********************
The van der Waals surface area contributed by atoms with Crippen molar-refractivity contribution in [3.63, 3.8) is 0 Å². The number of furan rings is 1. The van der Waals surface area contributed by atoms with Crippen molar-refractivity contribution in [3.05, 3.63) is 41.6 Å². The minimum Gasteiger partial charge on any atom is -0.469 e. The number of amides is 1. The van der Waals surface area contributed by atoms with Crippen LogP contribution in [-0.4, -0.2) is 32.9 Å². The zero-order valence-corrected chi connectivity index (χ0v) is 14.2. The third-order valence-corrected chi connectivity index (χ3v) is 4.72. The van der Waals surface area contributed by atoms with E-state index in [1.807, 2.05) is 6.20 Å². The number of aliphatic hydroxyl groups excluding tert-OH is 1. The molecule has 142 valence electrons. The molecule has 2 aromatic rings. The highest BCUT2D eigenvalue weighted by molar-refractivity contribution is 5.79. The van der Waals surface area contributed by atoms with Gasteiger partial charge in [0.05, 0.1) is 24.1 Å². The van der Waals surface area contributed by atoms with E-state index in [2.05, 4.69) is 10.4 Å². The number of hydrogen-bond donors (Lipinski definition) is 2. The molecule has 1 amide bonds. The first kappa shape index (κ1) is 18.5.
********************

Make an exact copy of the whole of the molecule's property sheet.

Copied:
The van der Waals surface area contributed by atoms with Crippen molar-refractivity contribution in [3.63, 3.8) is 0 Å². The number of furan rings is 1. The van der Waals surface area contributed by atoms with Crippen molar-refractivity contribution in [3.05, 3.63) is 41.6 Å². The minimum Gasteiger partial charge on any atom is -0.469 e. The number of amides is 1. The van der Waals surface area contributed by atoms with Crippen LogP contribution in [-0.4, -0.2) is 32.9 Å². The zero-order valence-corrected chi connectivity index (χ0v) is 14.2. The third-order valence-corrected chi connectivity index (χ3v) is 4.72. The van der Waals surface area contributed by atoms with E-state index in [1.807, 2.05) is 6.20 Å². The number of aliphatic hydroxyl groups excluding tert-OH is 1. The molecule has 142 valence electrons. The molecule has 2 aromatic rings. The highest BCUT2D eigenvalue weighted by molar-refractivity contribution is 5.79. The van der Waals surface area contributed by atoms with Gasteiger partial charge in [0.05, 0.1) is 24.1 Å². The van der Waals surface area contributed by atoms with E-state index in [2.05, 4.69) is 10.4 Å². The number of hydrogen-bond donors (Lipinski definition) is 2. The molecule has 1 amide bonds. The first kappa shape index (κ1) is 18.5.